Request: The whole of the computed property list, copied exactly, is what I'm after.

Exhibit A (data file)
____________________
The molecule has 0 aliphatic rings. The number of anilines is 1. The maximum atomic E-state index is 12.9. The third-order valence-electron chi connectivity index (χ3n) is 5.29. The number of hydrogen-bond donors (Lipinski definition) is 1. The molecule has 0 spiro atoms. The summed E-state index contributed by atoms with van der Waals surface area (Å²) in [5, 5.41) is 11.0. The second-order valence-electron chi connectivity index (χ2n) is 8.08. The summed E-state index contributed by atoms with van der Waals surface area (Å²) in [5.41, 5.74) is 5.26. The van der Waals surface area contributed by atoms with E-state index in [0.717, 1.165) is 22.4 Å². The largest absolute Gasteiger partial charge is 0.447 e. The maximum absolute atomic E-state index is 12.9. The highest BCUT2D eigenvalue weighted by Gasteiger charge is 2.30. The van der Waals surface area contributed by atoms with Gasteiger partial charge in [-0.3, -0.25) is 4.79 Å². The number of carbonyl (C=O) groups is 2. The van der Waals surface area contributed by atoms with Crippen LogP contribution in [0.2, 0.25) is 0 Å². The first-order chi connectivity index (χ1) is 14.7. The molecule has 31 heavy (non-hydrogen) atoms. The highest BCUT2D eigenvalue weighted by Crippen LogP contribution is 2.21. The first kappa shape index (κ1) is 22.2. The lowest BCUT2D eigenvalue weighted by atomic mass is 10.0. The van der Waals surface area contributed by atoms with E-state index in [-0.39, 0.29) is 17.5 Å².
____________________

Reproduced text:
The molecule has 0 aliphatic rings. The number of anilines is 1. The maximum atomic E-state index is 12.9. The third-order valence-electron chi connectivity index (χ3n) is 5.29. The number of hydrogen-bond donors (Lipinski definition) is 1. The molecule has 0 spiro atoms. The summed E-state index contributed by atoms with van der Waals surface area (Å²) in [5, 5.41) is 11.0. The second-order valence-electron chi connectivity index (χ2n) is 8.08. The summed E-state index contributed by atoms with van der Waals surface area (Å²) in [5.41, 5.74) is 5.26. The van der Waals surface area contributed by atoms with E-state index in [0.717, 1.165) is 22.4 Å². The largest absolute Gasteiger partial charge is 0.447 e. The maximum absolute atomic E-state index is 12.9. The highest BCUT2D eigenvalue weighted by Gasteiger charge is 2.30. The van der Waals surface area contributed by atoms with Gasteiger partial charge in [-0.3, -0.25) is 4.79 Å². The number of carbonyl (C=O) groups is 2. The van der Waals surface area contributed by atoms with Crippen LogP contribution in [0.2, 0.25) is 0 Å². The first-order chi connectivity index (χ1) is 14.7. The molecule has 31 heavy (non-hydrogen) atoms. The highest BCUT2D eigenvalue weighted by Crippen LogP contribution is 2.21. The first kappa shape index (κ1) is 22.2. The lowest BCUT2D eigenvalue weighted by atomic mass is 10.0. The van der Waals surface area contributed by atoms with E-state index in [-0.39, 0.29) is 17.5 Å².